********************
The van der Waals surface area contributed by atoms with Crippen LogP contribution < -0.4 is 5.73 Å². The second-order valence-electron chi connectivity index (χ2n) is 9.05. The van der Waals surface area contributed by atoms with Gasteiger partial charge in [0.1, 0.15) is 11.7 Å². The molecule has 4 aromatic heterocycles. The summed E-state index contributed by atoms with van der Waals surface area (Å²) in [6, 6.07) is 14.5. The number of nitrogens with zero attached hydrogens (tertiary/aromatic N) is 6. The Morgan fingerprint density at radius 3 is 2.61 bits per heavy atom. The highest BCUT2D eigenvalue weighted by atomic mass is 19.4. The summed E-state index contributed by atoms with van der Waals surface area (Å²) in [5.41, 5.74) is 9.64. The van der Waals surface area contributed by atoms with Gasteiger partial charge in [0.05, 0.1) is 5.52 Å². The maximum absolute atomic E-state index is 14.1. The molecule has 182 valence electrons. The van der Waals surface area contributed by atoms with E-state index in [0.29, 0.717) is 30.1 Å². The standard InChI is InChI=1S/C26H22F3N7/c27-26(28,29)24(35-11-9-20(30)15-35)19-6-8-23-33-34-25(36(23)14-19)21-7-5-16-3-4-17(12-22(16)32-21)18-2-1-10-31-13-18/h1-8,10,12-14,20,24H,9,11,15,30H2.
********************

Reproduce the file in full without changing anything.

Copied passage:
The van der Waals surface area contributed by atoms with Crippen LogP contribution < -0.4 is 5.73 Å². The second-order valence-electron chi connectivity index (χ2n) is 9.05. The van der Waals surface area contributed by atoms with Gasteiger partial charge in [0.1, 0.15) is 11.7 Å². The molecule has 4 aromatic heterocycles. The summed E-state index contributed by atoms with van der Waals surface area (Å²) in [6, 6.07) is 14.5. The number of nitrogens with zero attached hydrogens (tertiary/aromatic N) is 6. The Morgan fingerprint density at radius 3 is 2.61 bits per heavy atom. The highest BCUT2D eigenvalue weighted by atomic mass is 19.4. The summed E-state index contributed by atoms with van der Waals surface area (Å²) in [5.41, 5.74) is 9.64. The van der Waals surface area contributed by atoms with Gasteiger partial charge in [0.05, 0.1) is 5.52 Å². The maximum absolute atomic E-state index is 14.1. The molecule has 182 valence electrons. The van der Waals surface area contributed by atoms with E-state index in [0.29, 0.717) is 30.1 Å². The standard InChI is InChI=1S/C26H22F3N7/c27-26(28,29)24(35-11-9-20(30)15-35)19-6-8-23-33-34-25(36(23)14-19)21-7-5-16-3-4-17(12-22(16)32-21)18-2-1-10-31-13-18/h1-8,10,12-14,20,24H,9,11,15,30H2.